Tackling obesity – What the UK can learn from other countries

This week 2020health is producing its third report on obesity: Tackling obesity – What the UK can learn from other countries. The prevalence of overweight and obesity among adults and children has never been higher in the UK, so what the country has spent and implemented to date is clearly not enough.

What we know 

In our first report on obesity, Careless Eating Costs Lives (2014), we made 17 recommendations that required at least as many agencies, local and national government departments, national health and clinical institutions to be involved in the delivery of a cross-cutting strategy. Our second report Fat Chance? in 2016 looked at the evidence for who becomes, and is most likely to become, obese. One revelation in the socio-economic context was that both upwardly and downwardly mobile groups are correlated with higher rates of obesity than the stable rich or middle classes, while upwardly mobile groups have the same obesity rates as the stable poor; uncertainty seems to be a significant factor for weight gain.

Where we are

In 2017 we began a review of countries we had researched four years previously to discover where they had got to with their obesity programmes. We case-studied policies implemented at the country, region, city and town level to inform a discussion on potential insights and transferable learning for the UK.

Key findings in our latest report Tackling obesity – What the UK can learn from other countries include:

  • National Interventions – Top level leadership needs to convey the importance of obesity prevention through stronger accountability structures, intelligent taxation, and mandatory school-based education on health and wellbeing
  • Regional Interventions – Coordinated, cross-sector local programming is essential across multiple environments, with consideration of public-private partnerships
  • City/town Interventions – A detailed understanding of the social determinants of obesity within the locality are vital to the implementation of relevant and targeted initiatives
  • 0-12 years – Multi-stakeholder, community-based programmes for school-aged children (across multiple environments) are more effective than school-based programmes; interventions need to consider improving access to drinking water in schools, public (parent) health literacy and the built environment

Obstacles to progress included a lack of evaluation of obesity programmes, preventing shared learning and buy-in; the widening price gap between junk food and healthier options; and obesity prevention with a school-only focus, which often shows no effect in the long term, leading to stakeholder discouragement and possible disinclination to pursue further strategies.

What we can do next

Strong and mandated central policy, supporting bold, holistic local action, is needed to impact what is arguably the greatest health challenge of the 21st century. The UK government has rightly placed principal focus on children, but a health-in-all-policies approach has yet to be realised.

In the light of our three reports we therefore urge the government:

  • to help finance Local Authority pilots of EPODE (‘Ensemble Prévenons l’ObésitéDes Enfants’: EPODE, Together Let’s Prevent Childhood Obesity), or similar community-based programming, in a range of communities around the UK, supported by robust academic evaluation to enable learning and effective dissemination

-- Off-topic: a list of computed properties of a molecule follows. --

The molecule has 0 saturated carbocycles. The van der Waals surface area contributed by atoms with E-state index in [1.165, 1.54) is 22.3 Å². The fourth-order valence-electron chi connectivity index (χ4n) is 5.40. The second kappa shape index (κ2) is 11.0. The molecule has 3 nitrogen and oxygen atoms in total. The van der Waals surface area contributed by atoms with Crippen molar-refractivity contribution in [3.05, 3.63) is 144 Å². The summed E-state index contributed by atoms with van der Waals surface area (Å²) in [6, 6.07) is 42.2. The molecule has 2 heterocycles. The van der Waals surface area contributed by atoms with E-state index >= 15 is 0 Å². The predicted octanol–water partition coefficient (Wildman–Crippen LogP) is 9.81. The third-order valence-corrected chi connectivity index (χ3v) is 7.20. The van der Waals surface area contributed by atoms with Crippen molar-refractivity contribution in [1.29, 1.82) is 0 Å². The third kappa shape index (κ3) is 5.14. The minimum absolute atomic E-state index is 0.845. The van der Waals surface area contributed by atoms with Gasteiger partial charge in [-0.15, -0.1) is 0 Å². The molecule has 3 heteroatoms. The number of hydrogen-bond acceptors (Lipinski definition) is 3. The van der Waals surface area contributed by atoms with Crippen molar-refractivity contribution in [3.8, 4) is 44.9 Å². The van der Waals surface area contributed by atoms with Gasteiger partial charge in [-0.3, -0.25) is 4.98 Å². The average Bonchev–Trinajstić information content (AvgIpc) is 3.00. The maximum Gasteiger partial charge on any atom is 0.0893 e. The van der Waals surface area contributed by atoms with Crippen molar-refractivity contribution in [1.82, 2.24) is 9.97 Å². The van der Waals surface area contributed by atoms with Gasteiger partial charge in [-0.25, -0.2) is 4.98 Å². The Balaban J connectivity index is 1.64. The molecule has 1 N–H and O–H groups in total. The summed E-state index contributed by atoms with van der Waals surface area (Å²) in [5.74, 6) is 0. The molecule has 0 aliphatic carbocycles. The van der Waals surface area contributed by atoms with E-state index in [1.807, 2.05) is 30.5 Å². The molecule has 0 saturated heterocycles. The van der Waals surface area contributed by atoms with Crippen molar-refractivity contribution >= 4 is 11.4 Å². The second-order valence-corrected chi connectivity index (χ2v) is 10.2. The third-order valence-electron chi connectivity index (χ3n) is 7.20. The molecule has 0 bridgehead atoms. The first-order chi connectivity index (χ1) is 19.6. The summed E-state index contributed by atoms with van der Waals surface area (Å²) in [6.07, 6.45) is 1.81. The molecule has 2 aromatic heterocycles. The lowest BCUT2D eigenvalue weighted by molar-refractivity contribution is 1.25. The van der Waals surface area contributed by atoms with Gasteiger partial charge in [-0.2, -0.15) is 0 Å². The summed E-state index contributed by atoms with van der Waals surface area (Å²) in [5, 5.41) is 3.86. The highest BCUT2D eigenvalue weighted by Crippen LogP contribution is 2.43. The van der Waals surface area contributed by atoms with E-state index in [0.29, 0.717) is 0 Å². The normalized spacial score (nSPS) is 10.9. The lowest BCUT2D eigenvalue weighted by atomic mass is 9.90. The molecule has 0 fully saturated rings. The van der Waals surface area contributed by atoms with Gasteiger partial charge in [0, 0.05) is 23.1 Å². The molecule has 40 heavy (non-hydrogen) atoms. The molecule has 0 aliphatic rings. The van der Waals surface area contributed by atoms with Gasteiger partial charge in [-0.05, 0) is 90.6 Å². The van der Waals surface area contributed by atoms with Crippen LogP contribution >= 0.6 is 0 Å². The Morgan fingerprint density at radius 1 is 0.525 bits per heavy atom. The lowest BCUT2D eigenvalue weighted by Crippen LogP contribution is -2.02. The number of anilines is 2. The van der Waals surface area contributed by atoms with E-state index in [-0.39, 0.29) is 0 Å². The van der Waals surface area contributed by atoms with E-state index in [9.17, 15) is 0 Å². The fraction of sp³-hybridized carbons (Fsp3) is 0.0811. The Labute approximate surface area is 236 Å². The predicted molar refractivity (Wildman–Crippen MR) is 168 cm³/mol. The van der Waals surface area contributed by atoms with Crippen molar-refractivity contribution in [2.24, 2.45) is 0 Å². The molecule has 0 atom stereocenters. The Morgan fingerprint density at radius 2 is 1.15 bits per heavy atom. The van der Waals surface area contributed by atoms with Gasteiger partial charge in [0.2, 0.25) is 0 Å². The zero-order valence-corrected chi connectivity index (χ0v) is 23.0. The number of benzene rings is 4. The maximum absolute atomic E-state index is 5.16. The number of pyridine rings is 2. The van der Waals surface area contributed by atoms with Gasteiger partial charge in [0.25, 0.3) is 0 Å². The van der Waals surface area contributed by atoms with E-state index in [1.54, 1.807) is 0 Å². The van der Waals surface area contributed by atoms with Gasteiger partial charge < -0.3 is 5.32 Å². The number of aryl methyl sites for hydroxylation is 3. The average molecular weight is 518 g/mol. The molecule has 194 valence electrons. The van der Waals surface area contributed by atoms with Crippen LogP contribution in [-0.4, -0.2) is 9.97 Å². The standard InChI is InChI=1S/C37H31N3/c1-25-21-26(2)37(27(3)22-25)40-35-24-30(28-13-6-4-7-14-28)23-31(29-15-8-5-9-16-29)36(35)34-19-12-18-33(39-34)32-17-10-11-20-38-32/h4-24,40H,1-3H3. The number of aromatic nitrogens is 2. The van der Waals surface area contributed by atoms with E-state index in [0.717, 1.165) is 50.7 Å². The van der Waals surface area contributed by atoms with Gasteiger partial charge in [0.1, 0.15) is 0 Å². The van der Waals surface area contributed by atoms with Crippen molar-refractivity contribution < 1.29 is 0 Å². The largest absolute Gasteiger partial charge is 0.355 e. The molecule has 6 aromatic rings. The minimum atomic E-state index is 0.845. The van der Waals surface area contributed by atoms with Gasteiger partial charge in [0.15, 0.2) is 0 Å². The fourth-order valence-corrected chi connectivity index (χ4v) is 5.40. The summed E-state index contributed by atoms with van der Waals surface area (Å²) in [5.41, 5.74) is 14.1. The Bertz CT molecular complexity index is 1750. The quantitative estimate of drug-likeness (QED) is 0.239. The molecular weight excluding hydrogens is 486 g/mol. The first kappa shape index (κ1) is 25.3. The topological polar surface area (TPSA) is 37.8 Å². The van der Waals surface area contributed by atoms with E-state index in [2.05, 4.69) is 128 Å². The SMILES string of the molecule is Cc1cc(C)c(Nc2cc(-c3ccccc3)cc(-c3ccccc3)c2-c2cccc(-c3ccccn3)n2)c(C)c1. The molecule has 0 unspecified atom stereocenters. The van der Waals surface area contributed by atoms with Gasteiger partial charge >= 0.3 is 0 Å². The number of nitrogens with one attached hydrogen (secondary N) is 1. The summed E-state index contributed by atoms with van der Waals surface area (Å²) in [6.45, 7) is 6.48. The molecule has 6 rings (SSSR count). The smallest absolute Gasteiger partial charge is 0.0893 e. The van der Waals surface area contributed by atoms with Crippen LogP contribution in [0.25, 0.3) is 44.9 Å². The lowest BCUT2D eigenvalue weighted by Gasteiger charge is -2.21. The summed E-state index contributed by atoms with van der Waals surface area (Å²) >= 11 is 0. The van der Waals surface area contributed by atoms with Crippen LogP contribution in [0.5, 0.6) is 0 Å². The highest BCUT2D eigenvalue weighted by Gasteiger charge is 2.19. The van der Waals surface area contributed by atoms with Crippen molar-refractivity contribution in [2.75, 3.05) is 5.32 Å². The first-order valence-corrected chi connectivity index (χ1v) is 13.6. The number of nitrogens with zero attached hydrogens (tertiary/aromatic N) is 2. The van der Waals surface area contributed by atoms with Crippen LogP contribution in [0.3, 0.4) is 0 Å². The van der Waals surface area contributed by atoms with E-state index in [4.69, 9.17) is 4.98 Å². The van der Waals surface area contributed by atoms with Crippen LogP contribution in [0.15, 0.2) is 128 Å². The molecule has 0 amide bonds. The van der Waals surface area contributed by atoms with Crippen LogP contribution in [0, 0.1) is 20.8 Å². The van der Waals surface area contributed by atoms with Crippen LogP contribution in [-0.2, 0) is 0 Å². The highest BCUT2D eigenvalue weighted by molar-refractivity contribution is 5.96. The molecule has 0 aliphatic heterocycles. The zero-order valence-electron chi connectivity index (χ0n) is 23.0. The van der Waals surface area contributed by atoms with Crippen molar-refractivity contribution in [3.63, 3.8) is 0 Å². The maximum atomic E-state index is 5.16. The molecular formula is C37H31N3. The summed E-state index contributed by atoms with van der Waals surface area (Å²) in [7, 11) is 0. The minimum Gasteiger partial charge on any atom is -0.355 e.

• to support healthier food choices among the poorest families by extending the healthy start voucher scheme
  • to introduce a compulsory Ofsted rating scheme of school policy and action on physical and mental health – in both primary and secondary schools
  • to ‘obesity check’ all new policies to spot potential unintended consequences

While local, whole-systems approaches to obesity need to be explored (as being trialled in the London Borough of Lewisham), children require special focus. If the UK fails to implement joined-up, multi-sectoral obesity prevention strategies for children and their families across a range of local contexts, it has little hope in ever reversing the obesity epidemic among the wider population.

About Julia Manning

Julia is a social pioneer, writer and campaigner. She studied visual science at City University and became a member of the College of Optometrists in 1991, later specialising in visual impairment and diabetes. During her career in optometry, she lectured at City University, was a visiting clinician at the Royal Free Hospital and worked with Primary Care Trusts. She ran a domiciliary practice across south London and was a Director of the UK Institute of Optometry. Julia formed 20/20Health in 2006. Becoming an expert in digital health solutions, she led on the NHS–USA Veterans’ Health Digital Health Exchange Programme and was co-founder of the Health Tech and You Awards with Axa PPP and the Design Museum. Her research interests are now in harnessing digital to improve personal health, and she is a PhD candidate in Human Computer Interaction (HCI) at UCL. She is also dedicated to creating a sustainable Whole School Wellbeing Community model for schools that builds relationships, discovers assets and develops life skills. She is a member of the Royal Society of Medicine’s Digital Health Council. Julia has shared 2020health's research widely in the media (BBC News, ITV, Channel 5 News, BBC 1′s The Big Questions & Victoria Derbyshire, BBC Radio 4 Today, PM and Woman's Hour, LBC) and has taken part in debates and contributed to BBC’s Newsnight, Panorama, You and Yours and ITV’s The Week.
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1 Response to Tackling obesity – What the UK can learn from other countries

  1. Great article I just found! Obesity is western epidemic. The causes are multifactorial and the solutions are part personal, part community and part legislative.

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